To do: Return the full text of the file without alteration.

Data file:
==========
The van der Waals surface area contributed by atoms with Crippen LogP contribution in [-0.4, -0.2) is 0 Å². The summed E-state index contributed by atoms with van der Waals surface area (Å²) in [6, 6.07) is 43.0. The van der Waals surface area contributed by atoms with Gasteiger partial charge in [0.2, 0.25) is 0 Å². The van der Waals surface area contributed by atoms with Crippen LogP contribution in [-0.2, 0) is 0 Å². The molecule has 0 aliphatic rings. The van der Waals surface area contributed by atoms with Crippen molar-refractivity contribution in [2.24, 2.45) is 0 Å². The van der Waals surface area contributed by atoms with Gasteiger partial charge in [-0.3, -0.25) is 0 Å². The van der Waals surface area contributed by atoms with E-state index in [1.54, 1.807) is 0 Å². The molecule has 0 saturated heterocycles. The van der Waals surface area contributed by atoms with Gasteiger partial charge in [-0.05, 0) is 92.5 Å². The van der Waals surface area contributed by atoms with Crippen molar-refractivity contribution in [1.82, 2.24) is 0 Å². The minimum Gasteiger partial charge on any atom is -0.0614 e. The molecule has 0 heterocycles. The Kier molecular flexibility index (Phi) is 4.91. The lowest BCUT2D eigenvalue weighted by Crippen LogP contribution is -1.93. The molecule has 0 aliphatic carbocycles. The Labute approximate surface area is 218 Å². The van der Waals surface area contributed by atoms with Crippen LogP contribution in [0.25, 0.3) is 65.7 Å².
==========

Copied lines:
The van der Waals surface area contributed by atoms with Crippen LogP contribution in [-0.4, -0.2) is 0 Å². The summed E-state index contributed by atoms with van der Waals surface area (Å²) in [6, 6.07) is 43.0. The van der Waals surface area contributed by atoms with Gasteiger partial charge in [0.2, 0.25) is 0 Å². The van der Waals surface area contributed by atoms with Crippen LogP contribution in [-0.2, 0) is 0 Å². The molecule has 0 aliphatic rings. The van der Waals surface area contributed by atoms with Crippen molar-refractivity contribution in [2.24, 2.45) is 0 Å². The van der Waals surface area contributed by atoms with Gasteiger partial charge in [-0.3, -0.25) is 0 Å². The van der Waals surface area contributed by atoms with E-state index in [1.54, 1.807) is 0 Å². The molecule has 0 saturated heterocycles. The van der Waals surface area contributed by atoms with Gasteiger partial charge in [-0.05, 0) is 92.5 Å². The van der Waals surface area contributed by atoms with Crippen molar-refractivity contribution in [1.82, 2.24) is 0 Å². The minimum Gasteiger partial charge on any atom is -0.0614 e. The molecule has 0 heterocycles. The Kier molecular flexibility index (Phi) is 4.91. The lowest BCUT2D eigenvalue weighted by Crippen LogP contribution is -1.93. The molecule has 0 aliphatic carbocycles. The Labute approximate surface area is 218 Å². The van der Waals surface area contributed by atoms with Crippen LogP contribution in [0.25, 0.3) is 65.7 Å².